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I heard the radio bulletin last week, and the reality of the news took a few minutes to sink in.
The pope, Benedict XVI, was resigning his position at the end of February.
It’s the first time in 600 years this has happened. Church tradition is that the pope remains in that role until he dies.
In fact, it wasn’t until the next day, when I’d had time to ponder the magnitude of the announcement, that I fully realized what it meant.
Was he resigning, quitting, dropping out or just retiring? All of the above, but the import of what it means to the billions of Roman Catholics around the world is staggering.
And, of course, there were the expected questions: Why, and what will he do?
Knowing the rabid anti-Catholic sentiment permeating mainstream media, I wasn’t surprised at their reaction. They were almost swooning over the news.
It took longer for the reality of the news to be clear to me than it was for them to jump in with both feet. They used it as the springboard to unload the big guns, let loose with a barrage of criticism and insults, aiming them at the man – trashing him, his church, the faith and Catholic believers across the world.
One thing is certain. If Catholics responded to criticism of their faith as many Muslims do, these so-called reporters would keep their mouths shut. Insulting they are; brave they are not.
Not only were there instant attacks on the man and his role as pope, but also vicious innuendos about his life leading to the momentous occasion of his being chosen the pope following the death of Pope John Paul II.
The reality is, the media weren’t – and aren’t – interested in the truth of why an 85-year-old man, in apparently failing health, might choose to step down from his important position so that another, more able to shoulder the enormous burdens of the job, could be selected.
In the “real” world, that would be considered a noble decision – one that puts the welfare of the organization, in this case, the Roman Catholic Church, ahead of ego and personal aggrandizement.
But, no. We’re talking about the Catholic Church, considered “fair game” for ridicule, insult and derision.
No sooner had the story cleared the news wires than suppositions about “why” Pope Benedict was retiring burst forth on every type of program – news, entertainment, comedy, late night, talk radio, every form of print and of course, the Internet.
Virtually every insult involved scandals the Church has faced – notably the accusations of child molestations by priests – everything was fuel for the fire. But the pope himself was ripped to shreds, in most cases, simply because he is Catholic and represents the biggest and most powerful church on the face of the earth.
In the eyes of these media critics, nothing the Church does is acceptable and their goal is to destroy it.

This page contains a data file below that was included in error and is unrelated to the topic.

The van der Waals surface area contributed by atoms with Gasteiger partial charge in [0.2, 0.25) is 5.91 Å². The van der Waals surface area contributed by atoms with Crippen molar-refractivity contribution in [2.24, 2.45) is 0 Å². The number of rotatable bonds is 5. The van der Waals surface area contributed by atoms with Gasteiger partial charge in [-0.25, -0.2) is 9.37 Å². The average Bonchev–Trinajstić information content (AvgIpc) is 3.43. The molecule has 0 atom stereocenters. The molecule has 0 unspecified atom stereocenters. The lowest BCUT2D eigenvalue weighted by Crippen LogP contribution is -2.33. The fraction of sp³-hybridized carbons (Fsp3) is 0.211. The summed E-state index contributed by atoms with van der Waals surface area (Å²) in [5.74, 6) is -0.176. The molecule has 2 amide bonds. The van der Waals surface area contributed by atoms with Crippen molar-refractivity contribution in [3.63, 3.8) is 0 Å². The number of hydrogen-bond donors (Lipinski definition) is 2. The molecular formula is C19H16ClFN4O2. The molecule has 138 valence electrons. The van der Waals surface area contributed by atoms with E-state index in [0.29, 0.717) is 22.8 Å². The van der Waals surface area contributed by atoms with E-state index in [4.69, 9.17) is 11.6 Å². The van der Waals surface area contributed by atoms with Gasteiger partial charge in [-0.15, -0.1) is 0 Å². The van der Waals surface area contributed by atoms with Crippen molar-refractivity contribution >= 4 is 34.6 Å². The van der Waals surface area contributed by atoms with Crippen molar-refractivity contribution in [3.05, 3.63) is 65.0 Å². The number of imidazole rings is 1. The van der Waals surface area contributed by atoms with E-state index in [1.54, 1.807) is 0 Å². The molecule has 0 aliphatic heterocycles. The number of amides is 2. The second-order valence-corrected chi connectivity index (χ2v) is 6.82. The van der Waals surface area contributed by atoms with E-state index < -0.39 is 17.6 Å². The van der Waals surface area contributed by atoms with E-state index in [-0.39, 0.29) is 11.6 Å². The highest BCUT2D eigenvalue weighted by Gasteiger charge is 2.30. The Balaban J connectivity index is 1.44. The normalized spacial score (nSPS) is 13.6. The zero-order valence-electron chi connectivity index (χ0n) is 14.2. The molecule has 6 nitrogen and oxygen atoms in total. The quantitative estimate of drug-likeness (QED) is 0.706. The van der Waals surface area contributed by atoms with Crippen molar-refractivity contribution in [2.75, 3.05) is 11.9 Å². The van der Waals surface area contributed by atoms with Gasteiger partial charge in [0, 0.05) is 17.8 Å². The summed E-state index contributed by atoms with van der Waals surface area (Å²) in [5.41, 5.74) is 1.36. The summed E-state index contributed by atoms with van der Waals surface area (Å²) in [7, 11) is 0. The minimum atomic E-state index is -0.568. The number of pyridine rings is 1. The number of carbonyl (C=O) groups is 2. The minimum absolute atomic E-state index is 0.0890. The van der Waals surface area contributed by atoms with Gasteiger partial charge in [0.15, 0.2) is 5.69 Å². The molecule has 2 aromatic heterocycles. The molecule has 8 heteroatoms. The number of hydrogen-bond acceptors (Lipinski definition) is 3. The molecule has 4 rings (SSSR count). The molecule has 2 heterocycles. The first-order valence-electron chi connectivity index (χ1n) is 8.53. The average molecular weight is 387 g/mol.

There’s no doubt that for the large proportion of media, the Catholic Church is an anachronism that deserves to be tossed into the scrap heap of history.
To them, Church doctrine and teachings are old-fashioned, restrictive nonsense.
To them, the grandeur of the traditions, the doctrine and the beliefs of the faithful mean nothing.
To them, it’s all just a lot of expensive pomp and meaningless circumstance.
Not surprisingly, the most vicious attacks come from “former” Catholics, former nuns or priests and current “cafeteria Catholics” who pick and choose what they say they believe.
While good Catholics might pray for the lost faith of those people, they cannot condone the ongoing barrage of ridicule and lies about their faith.
Personally, I’m sick of all that and am furious.
I’m tired of lapsed, fallen away Catholics expounding in the media that “I am Catholic,” “I was brought up Catholic” and then they ridicule every aspect of the religion.
Living as I do in the San Francisco Bay Area, that mantra is all too common, especially on liberal talk radio where it seems fallen-away Catholics congregate and never tire of ridiculing their former faith.
It’s too bad they didn’t learn a bit of tolerance in their former religious training to at least shut up and keep their imbecilic and uninformed opinions to themselves.
I admit, I wondered about Pope Benedict’s health recently. He hasn’t looked well, but considering the battles he’s faced over the last eight years, I’m not surprised he’s weary.
He was hated by liberals from the moment he was elevated to the papacy.
Not me. I cheered when I heard that news bulletin!
Benedict is a traditional conservative. During his eight years as pope, he’s moved the Church back toward traditional worship and away from the liberal excesses of Vatican 2, which resulted in so many disillusioned Catholics.
In light of the challenges facing the Church, as well as society as a whole, Benedict decided the job needed someone more able to carry the responsibility.
As reported by the Associated Press, during his final homily on Ash Wednesday, Pope Benedict spoke of his hope for a united church that isn’t “defined” by internal rivalries.
He also spoke directly to the faithful: “As you know, I have decided to renounce the ministry that the Lord gave to me on April 19, 2005. I did this in full liberty for the good of the Church.”
The words of a good, holy and truly brave man of God.